Pet Nutrition

The Fat Feline: The Garfield Syndrome

Fat Cat Sleeping on Couch

Though many cats love to nibble on their kibble all day, it's best to put cats on a meal plan rather than let them feed freely.

Garfield is cute, but his eating habits aren't. Surveys suggest that anywhere from 25% to 44% of our feline friends are very overweight—even obese. Heavy cats are prone to arthritis, diabetes, non-allergic skin problems and even decreased immunity. Just as in humans, obesity in cats is the result of consuming too many calories and using too little energy. In some cases, additional medical factors may come into play. Still, diet and exercise are the best ways to turn a fat cat into a sleek feline.

An exercise routine

Most pet cats are strictly indoor cats or only go out on a leash—yes, some cats will walk on leashes. This means the average cat isn't outside hunting or braving the elements. The first step in helping an indoor cat exercise more is to provide more stimulation and playtime. Make a daily plan to drag a small catnip mouse or feather toy around the house for ten minutes a day as a start. Some cats will even fetch if you throw a small, lightweight toy that they can carry. You will quickly find that playing with your cat is fun for both of you.

Adding a second cat as a playmate can work well with young cats, especially if the newcomer is of the opposite sex. Even a dog or a house bunny can be a fun playmate for some cats.

Scheduling meals

Though many cats love to nibble on their kibble all day, it's best to put cats on a meal plan rather than let them feed freely. That way you know exactly how much your cat is eating. Food can be left down for a half hour, two or three times daily. Cats with health problems, such as diabetes, may need special dietary schedules, so check with your veterinarian before changing the feeding schedule.

The "Catkins" Diet

What you feed your cat is as important as how much you feed. Cats are obligate carnivores, which means they need meat protein and don't digest carbohydrates very well. They metabolize protein better and even use protein as their energy source. This means any carbohydrates they eat are converted to fat—not a good scenario for an overweight kitty. Feline expert Dr. Jean Hofve stresses that cats do well on a "Catkins Diet"—high protein, moderate fat and few carbohydrates.

Canned foods are excellent for many cats because of the high protein content, extra fluid and low carbohydrates. With a wide variety of flavors available, you should be able to find something for even the most finicky kitty. If your cat swears by dry food and dry food alone, look for meat protein sources and low carbohydrate levels on the ingredients label.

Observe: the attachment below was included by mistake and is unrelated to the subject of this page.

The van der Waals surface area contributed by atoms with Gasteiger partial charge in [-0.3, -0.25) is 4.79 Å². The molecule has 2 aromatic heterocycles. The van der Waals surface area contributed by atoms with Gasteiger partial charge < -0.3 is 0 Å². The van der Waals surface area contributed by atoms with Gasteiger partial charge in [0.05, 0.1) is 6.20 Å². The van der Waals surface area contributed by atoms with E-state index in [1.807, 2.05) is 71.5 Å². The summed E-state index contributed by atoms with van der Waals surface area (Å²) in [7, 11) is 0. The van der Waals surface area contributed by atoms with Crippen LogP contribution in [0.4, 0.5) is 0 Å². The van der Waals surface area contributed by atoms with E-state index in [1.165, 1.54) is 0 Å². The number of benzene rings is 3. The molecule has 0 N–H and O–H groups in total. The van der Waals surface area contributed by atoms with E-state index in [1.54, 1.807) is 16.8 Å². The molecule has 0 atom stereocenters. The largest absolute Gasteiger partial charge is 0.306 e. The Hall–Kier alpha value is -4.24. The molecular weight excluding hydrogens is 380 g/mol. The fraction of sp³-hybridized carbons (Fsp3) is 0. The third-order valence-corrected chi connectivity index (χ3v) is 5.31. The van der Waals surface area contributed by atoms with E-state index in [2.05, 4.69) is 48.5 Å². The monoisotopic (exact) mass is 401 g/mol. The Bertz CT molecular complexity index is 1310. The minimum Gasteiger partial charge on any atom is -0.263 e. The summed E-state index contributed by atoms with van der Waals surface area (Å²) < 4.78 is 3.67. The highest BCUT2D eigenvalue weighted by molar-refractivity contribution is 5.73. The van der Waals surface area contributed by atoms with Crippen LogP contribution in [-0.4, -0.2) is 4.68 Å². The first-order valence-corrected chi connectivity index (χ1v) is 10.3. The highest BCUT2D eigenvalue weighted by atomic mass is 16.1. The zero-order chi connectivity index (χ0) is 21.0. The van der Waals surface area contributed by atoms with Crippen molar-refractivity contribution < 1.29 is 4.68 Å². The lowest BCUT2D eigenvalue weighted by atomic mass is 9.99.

Is Fluffy fat or just fluffy?

Cats come in all shapes and sizes, so how can you be sure that Fluffy is truly overweight and not just "big boned"?

  • You should be able to feel your cat's ribs easily.
  • A shorthaired cat shouldn't be so thin that you can see ribs, but they should be palpable when you touch the rib cage.
  • When looking down at your cat from above, you should be able to see a "waist" where the body narrows right before the hind legs.
  • From the side, the abdomen should "tuck up" slightly in front of the rear legs. Many cats do have flank folds of skin that hang down, but they should not sway when your cat walks.

Starting the diet

After looking at your cat objectively, you might decide Fluffy is overweight. Should you start her on an immediate diet, cold turkey? No! Cats can't go without eating like a dog or a person can. In just 24 to 48 hours without food, a cat may develop hepatic lipidosis, a serious liver disease. Make all food adjustments gradually. A cat should not lose more than 1% of her weight per week. Get a digital baby scale or weigh her by holding her and weighing both of you on a human scale, then weighing yourself alone and subtracting the difference.

Start by switching Fluffy to meals if she has been free feeding. Then reduce her daily food ration slowly as you increase her exercise. The weekly weigh-ins will let you know if you're on the right track.

The bottom line is that cats can be healthier if they're at the correct weight. It's our responsibility as owners to help our kitties by increasing their exercise, planning meals, and choosing healthy foods—the same recipe for success as human weight loss.

Dr. Eldredge, DVM, graduated from Cornell University and was the first recipient of the Gentle Doctor Award. She has won national writing awards from the Cat Writers' Association and the Dog Writers' Association of America. She lives in upstate New York with seven dogs, one cat, six horses, two donkeys, nine ducks, thirteen sheep, one goat and three primates—her husband, daughter and son.